Nigeria’s government may drive up inflation when it increases a sales tax to partly finance its record 2020 budget and implements a new minimum wage, the International Monetary Fund (IMF) has warned.
Nigeria, Africa’s top oil producer and the continent’s largest economy, is faced with the choice of boosting growth in the face of lower oil revenues or fixing its dilapidated road and rail networks, while paying off debts and funding the higher minimum wage.
President Muhammadu Buhari on Tuesday presented a record 10.33 trillion-naira ($33.8 billion) budget for 2020 to lawmakers as he aimed to spur growth at the start of his second term in office.
The spending plan includes a value-added tax increase from 5% to 7.5% and a minimum monthly wage increase to 30,000 naira ($98) from 18,000 to implement a change that was signed into law in April.
“Inflation will likely pick up in 2020 following rising minimum wages and a higher VAT rate, despite a tight monetary policy,” the IMF said in a statement late on Tuesday. “The outlook under current policies remains challenging.”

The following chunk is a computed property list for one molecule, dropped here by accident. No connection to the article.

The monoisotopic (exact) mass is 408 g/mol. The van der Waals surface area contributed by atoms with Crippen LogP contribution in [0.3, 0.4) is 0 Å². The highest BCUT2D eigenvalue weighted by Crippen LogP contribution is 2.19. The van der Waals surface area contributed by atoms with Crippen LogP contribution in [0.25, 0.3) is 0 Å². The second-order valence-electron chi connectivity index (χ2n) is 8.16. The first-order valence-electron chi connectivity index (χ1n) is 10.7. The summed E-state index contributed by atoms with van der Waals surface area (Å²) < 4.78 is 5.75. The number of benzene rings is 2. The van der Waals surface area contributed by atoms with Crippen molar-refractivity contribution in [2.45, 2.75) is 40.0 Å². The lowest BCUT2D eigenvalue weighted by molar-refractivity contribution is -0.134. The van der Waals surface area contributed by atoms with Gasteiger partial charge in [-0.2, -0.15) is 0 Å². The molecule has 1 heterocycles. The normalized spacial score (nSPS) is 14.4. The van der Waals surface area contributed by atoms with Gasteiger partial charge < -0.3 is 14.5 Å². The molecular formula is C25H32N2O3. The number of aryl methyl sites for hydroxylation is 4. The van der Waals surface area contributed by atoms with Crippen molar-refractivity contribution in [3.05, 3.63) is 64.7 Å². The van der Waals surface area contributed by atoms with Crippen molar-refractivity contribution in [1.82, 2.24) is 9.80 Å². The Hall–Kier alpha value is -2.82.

Inflation, which has fallen steadily since May, dropped to a 3-1/2 year low in August on lower food prices, increasing the chances of an interest rate cut. However, the central bank has kept rates tight to support the naira.
The price index peaked at 18.7 percent in January last year, and has been in double digits for three years, outside a central bank’s target of 6-9%. The bank has said it would maintain its tight stance in 2019, and sees inflation at 11.31 percent, rising to 12 percent this year before moderating.
The budget unveiled on Tuesday tops the previous record spending plan, which was the 9.12 trillion-naira budget for 2018.
Buhari’s government has repeatedly rolled out record spending plans but struggled to fund them due to lower oil output and an inability to boost non-oil exports. This has kept the government dependent on expensive borrowing, the IMF said.
“Over-optimistic revenue projections have led to higher financing needs than initially envisaged, resulting in over-reliance on the expensive borrowing from the central bank to finance the deficit,” the Fund said.
The IMF said Nigeria’s economy was recovering, albeit slowly after a 2016 recession, with its dollar buffers declining due to rising capital flight. It said bigger deficits make monetary policy complex owing to the government’s reliance on central bank for funding.
Economic growth slowed to 1.94% in the three months to the end of June, the second quarter in a row to see deceleration. The Fund said growth could pick up this year to 2.3% on the back of a good harvest and as the oil sector recovery continues.